Athwillboy Athwillboy 13 January 2012 18:10:55

Ladygardner, having taken a look at your beautiful garden, I'm not sure if I have any advice that you could learn from. What a wonderful garden you've got! It must be inspirational to work in such lovely surroundings. Well done!

Meanwhile, I will get on with planning my little plots of veg, high on the smell of horse manure and compost, while my neighbour's over-weight cat is trying to make sense of the antics of the birds on the feeders at various spots throughout the garden. He can never decide which station to focus on. "Operation Transformation" for cats..... Life is really not fair!

Good luck with the veg growing, Ladygardner! I'm sure it will be spectacular....like everything else in your garden. 

Dick Dick 13 January 2012 18:11:59

Willie, as regards fertilizers, such substances as present are all chemicals and there is nothing wrong with them. All this talk anout organic is over rated. elements such as nitrogen, phosphorus, potassium are all required. They may be absent in the soil and must be replaced. I use 7:6:17 (potato manure) for growing vegetables. 

ladygardener ladygardener 13 January 2012 18:36:23

Thanks so much but I only photograph the good bits, most of my garden is just a field.  I'm using an old dog run for veg I don't want peed on by dogs or eaten by rabbits; chinese leaves, strawberries spring onions ...... Then and this I'm finding hard I'm going to try and make a designated garden for root veg but deciding on the shape and incorporating it into the garden....  I'm a million miles yet from then learning about rotation.

Periwinkle Periwinkle 13 January 2012 21:16:36

Sorry cant give much help on growing veg. as I no longer grow any except a few salads, but go for it and as Dick says, dont get too hung-up on the organic. Your doing your bit with the horse-manure and soon you will be able to make your own compost and then your well on your way to being organic!

Eilish Eilish 13 January 2012 22:08:45

Hi, it was nice to meet you last Sunday.  Sorry, don't know much about using horse manure, but make sure it is well rotted, at least a few months old before you use it.   We use chicken pellets for veg growing, can be bought in large bucket.   I use sulphate of potash around strawberry plants and other fruit bushes, can be bought in small boxes, you only use a small amount anyway.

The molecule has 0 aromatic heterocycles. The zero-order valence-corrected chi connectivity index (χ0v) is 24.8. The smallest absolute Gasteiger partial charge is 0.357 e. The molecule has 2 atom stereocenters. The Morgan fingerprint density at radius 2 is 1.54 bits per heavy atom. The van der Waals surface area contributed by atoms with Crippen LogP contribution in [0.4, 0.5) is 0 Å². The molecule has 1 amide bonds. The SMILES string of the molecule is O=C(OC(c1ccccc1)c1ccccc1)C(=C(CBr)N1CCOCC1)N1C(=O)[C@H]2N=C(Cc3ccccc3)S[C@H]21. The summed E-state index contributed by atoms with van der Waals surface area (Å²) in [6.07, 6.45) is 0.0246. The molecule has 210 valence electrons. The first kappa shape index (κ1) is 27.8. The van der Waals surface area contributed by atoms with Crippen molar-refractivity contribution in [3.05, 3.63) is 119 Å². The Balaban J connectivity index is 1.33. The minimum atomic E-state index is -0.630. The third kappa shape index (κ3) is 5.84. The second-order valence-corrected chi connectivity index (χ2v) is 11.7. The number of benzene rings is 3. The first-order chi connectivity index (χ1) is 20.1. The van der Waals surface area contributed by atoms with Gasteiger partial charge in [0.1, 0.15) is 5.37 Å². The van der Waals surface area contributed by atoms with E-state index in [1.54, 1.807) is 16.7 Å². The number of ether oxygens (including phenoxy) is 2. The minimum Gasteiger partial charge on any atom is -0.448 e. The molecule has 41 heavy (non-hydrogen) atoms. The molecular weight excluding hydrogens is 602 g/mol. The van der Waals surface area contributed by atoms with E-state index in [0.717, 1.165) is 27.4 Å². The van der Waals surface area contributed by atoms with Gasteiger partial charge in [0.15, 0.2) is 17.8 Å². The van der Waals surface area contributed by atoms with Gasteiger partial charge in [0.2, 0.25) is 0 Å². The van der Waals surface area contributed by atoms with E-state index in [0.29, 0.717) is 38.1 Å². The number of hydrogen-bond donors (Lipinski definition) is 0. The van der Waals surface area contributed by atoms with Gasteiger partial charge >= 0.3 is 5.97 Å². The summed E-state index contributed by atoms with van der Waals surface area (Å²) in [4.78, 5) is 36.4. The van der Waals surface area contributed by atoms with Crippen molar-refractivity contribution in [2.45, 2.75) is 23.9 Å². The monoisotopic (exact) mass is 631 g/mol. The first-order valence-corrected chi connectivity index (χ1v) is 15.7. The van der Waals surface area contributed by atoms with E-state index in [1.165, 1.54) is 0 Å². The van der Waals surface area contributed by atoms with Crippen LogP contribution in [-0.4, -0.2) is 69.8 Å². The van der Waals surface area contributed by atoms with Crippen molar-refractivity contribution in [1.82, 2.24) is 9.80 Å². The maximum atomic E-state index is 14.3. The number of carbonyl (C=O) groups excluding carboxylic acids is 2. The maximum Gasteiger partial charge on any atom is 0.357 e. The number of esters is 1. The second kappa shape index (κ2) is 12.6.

Dick Dick 13 January 2012 22:25:45

Willie, as Eilish said the horse manure needs to rot for some time. Unagrant spoke about the Nicotiana (tobacco plant) and somebody asked was there a scent from it. Well if it were near the horse manure, especially if it were fresh, there would not be such a good scent in the area:)

Keego Keego 13 January 2012 23:39:03

Great to see all the renewed interest in Veg gardening and good for you Anne Athwillboy and Ruth for giving it a go - it is so rewarding- I Have been growing Veg for about 8 years now and am still learning but will help out any way I can all I can say is that Vegetables want to grow so if you give them any kind of decent conditions and a bit of TLC you will be rewarded the only advice I would give is only grow what the family will eat and do not be tempted to plant too much at once - succesive planting with things like lettuce, spring onion, beetroot, peas, radishes & rocket is the way to go. I know nothing about horse manure - we use farmyard manure (our own) and just make sure it is well rotted i am sure the same applies for horse.   

CathCronin CathCronin 16 April 2012 19:07:06

WOW.....so there are some Veggie Growers around ;)

My organic garden is just grown naturally in what soil we have, which is basically 7ph all over, and let Mother Nature do the rest. I make my own nettle and comfrey liquid feed and that is  it. But this year I got some horse manure from my daughter and I now have it "brewing " to dig in beds in the autumn!

If I can be of any help to anyone through my own experiences alone, I would be delighted to  !